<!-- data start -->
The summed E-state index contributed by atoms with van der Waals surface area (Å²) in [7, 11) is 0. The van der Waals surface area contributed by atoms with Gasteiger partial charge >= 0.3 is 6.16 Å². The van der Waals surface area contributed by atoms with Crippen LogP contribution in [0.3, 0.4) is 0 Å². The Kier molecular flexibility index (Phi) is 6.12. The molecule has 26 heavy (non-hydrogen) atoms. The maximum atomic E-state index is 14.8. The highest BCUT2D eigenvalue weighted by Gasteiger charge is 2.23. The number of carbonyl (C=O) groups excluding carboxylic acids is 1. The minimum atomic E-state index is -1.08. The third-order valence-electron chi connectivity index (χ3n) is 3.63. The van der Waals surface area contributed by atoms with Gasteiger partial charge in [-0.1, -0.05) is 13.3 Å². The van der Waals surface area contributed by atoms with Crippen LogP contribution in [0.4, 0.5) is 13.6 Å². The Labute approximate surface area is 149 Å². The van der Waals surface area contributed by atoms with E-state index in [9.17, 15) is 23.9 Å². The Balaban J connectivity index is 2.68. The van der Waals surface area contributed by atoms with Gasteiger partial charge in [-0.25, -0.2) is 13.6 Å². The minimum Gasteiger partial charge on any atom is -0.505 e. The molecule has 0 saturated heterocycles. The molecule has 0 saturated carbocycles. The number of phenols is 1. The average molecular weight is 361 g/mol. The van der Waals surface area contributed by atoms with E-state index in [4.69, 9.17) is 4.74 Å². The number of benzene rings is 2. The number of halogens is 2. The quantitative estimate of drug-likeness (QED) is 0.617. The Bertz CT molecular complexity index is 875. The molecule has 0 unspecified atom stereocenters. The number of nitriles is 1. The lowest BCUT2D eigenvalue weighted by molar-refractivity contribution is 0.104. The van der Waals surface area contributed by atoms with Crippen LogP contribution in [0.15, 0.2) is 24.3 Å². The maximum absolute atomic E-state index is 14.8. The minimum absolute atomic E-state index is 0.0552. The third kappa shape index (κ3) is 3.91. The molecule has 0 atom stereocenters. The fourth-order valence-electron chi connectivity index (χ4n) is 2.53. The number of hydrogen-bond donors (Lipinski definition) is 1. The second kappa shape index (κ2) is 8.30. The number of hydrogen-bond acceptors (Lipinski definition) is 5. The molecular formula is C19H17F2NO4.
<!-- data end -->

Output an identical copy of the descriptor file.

The summed E-state index contributed by atoms with van der Waals surface area (Å²) in [7, 11) is 0. The van der Waals surface area contributed by atoms with Gasteiger partial charge >= 0.3 is 6.16 Å². The van der Waals surface area contributed by atoms with Crippen LogP contribution in [0.3, 0.4) is 0 Å². The Kier molecular flexibility index (Phi) is 6.12. The molecule has 26 heavy (non-hydrogen) atoms. The maximum atomic E-state index is 14.8. The highest BCUT2D eigenvalue weighted by Gasteiger charge is 2.23. The number of carbonyl (C=O) groups excluding carboxylic acids is 1. The minimum atomic E-state index is -1.08. The third-order valence-electron chi connectivity index (χ3n) is 3.63. The van der Waals surface area contributed by atoms with Gasteiger partial charge in [-0.1, -0.05) is 13.3 Å². The van der Waals surface area contributed by atoms with Crippen LogP contribution in [0.4, 0.5) is 13.6 Å². The Labute approximate surface area is 149 Å². The van der Waals surface area contributed by atoms with E-state index in [9.17, 15) is 23.9 Å². The Balaban J connectivity index is 2.68. The van der Waals surface area contributed by atoms with Gasteiger partial charge in [-0.25, -0.2) is 13.6 Å². The minimum Gasteiger partial charge on any atom is -0.505 e. The molecule has 0 saturated heterocycles. The molecule has 0 saturated carbocycles. The number of phenols is 1. The average molecular weight is 361 g/mol. The van der Waals surface area contributed by atoms with E-state index in [4.69, 9.17) is 4.74 Å². The number of benzene rings is 2. The number of halogens is 2. The quantitative estimate of drug-likeness (QED) is 0.617. The Bertz CT molecular complexity index is 875. The molecule has 0 unspecified atom stereocenters. The number of nitriles is 1. The lowest BCUT2D eigenvalue weighted by molar-refractivity contribution is 0.104. The van der Waals surface area contributed by atoms with Crippen LogP contribution in [0.15, 0.2) is 24.3 Å². The maximum absolute atomic E-state index is 14.8. The minimum absolute atomic E-state index is 0.0552. The third kappa shape index (κ3) is 3.91. The molecule has 0 atom stereocenters. The fourth-order valence-electron chi connectivity index (χ4n) is 2.53. The number of hydrogen-bond donors (Lipinski definition) is 1. The second kappa shape index (κ2) is 8.30. The number of hydrogen-bond acceptors (Lipinski definition) is 5. The molecular formula is C19H17F2NO4.